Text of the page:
Elderly people are being left to go hungry on NHS wards, a report has claimed.

Those who enter hospital malnourished can get worse during their stay or become malnourished under the care of NHS staff.

The report from the charity Age UK found almost one in three nurses believe their own relative could enter hospital with nobody noticing they were malnourished.

The study - Still Hungry To Be Heard - builds on previous research which showed some elderly people receive no assistance with meals despite struggling to eat.

It found fewer than half of hospitals screen older patients for malnutrition on admission to hospital and only a third screen patients during their stay.

Just 5% screen on discharge, despite evidence showing good nutrition both in and out of hospital helps people get better.

The report found many hospitals are largely ignoring guidelines which say people should be screened.

The accompanying survey of 1,000 nurses found fewer than half thought their workplace screens older patients often enough. According to 71% of nurses this is due to a lack of time, other priorities and training.

Figures for 2008/09 showed almost 180,000 patients left hospital malnourished, a number that has been rising, and 239 died of malnutrition during their stay in 2007.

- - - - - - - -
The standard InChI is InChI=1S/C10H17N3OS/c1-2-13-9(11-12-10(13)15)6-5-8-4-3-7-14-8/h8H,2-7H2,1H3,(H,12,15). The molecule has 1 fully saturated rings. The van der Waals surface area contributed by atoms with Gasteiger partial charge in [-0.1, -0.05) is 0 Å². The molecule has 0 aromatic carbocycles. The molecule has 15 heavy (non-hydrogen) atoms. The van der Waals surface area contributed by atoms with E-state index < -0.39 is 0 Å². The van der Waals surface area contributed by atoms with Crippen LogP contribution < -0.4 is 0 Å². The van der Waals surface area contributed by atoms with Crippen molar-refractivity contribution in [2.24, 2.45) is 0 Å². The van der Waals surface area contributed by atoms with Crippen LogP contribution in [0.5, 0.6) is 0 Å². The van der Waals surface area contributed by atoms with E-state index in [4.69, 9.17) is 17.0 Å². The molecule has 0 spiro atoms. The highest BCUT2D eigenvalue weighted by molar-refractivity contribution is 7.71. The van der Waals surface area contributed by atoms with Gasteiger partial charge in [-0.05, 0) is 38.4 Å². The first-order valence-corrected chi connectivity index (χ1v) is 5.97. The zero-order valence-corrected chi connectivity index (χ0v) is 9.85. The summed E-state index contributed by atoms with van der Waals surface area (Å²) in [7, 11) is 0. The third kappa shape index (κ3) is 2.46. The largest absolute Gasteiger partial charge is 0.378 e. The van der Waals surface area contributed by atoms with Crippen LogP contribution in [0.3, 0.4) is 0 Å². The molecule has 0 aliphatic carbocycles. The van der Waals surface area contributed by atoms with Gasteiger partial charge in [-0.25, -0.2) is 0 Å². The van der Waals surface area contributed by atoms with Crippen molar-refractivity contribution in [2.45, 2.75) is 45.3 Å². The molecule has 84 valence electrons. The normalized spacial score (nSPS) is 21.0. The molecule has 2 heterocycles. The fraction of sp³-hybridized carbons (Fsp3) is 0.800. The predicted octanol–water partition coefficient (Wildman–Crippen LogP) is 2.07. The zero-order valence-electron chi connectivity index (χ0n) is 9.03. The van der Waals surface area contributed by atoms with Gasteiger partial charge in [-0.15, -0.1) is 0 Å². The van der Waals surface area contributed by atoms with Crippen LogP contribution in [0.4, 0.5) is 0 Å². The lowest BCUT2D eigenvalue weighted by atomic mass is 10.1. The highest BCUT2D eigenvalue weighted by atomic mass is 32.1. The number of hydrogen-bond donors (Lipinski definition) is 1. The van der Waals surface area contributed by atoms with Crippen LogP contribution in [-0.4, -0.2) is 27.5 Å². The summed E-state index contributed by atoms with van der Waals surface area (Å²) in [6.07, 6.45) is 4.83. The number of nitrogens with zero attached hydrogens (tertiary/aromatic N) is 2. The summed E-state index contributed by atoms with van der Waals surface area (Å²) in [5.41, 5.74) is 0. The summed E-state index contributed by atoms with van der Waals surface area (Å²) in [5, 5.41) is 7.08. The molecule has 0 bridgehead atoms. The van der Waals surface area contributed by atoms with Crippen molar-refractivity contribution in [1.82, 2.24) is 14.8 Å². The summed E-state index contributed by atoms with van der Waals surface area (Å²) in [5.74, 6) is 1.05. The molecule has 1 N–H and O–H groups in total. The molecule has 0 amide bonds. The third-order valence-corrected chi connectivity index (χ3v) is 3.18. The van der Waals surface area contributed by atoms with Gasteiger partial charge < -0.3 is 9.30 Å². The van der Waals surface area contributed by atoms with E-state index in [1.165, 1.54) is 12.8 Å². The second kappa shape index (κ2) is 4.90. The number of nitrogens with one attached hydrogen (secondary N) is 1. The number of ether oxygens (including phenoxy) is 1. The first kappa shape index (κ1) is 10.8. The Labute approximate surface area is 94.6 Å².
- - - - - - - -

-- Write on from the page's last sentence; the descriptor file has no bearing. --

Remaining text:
Malnutrition is thought to cost the NHS £7.3 billion per year, affecting 23% of people under 65, increasing to 32% among the over-65s.

Age UK’s Hungry To Be Heard campaign was launched in 2006 and the charity said it has seen improvements since then.

Michelle Mitchell, charity director at Age UK, said: “The Government must introduce compulsory monitoring so that this issue can be effectively tackled.

“Age UK is also calling for the CQC to undertake a comprehensive review of hospital mealtimes. This way, hospitals not taking steps to effectively stop malnutrition will be exposed.”

Dr Peter Carter, general secretary of the Royal College of Nursing, said compulsory screening for malnutrition would tackle the inconsistency between hospitals.

“In order to achieve this, it is crucial that all the appropriate screening equipment and training is provided for health and social care workers to make nutrition a priority in their workplace.

“It is vital that hospital staff are able to focus solely at mealtimes on serving the nutritional needs of patients and allowing them to eat in as conducive an atmosphere as possible.”

A spokesman for the Department of Health said: “All patients should be individually assessed when admitted to hospital and they should be provided with nutritious, properly prepared food at times that are appropriate to their individual needs.”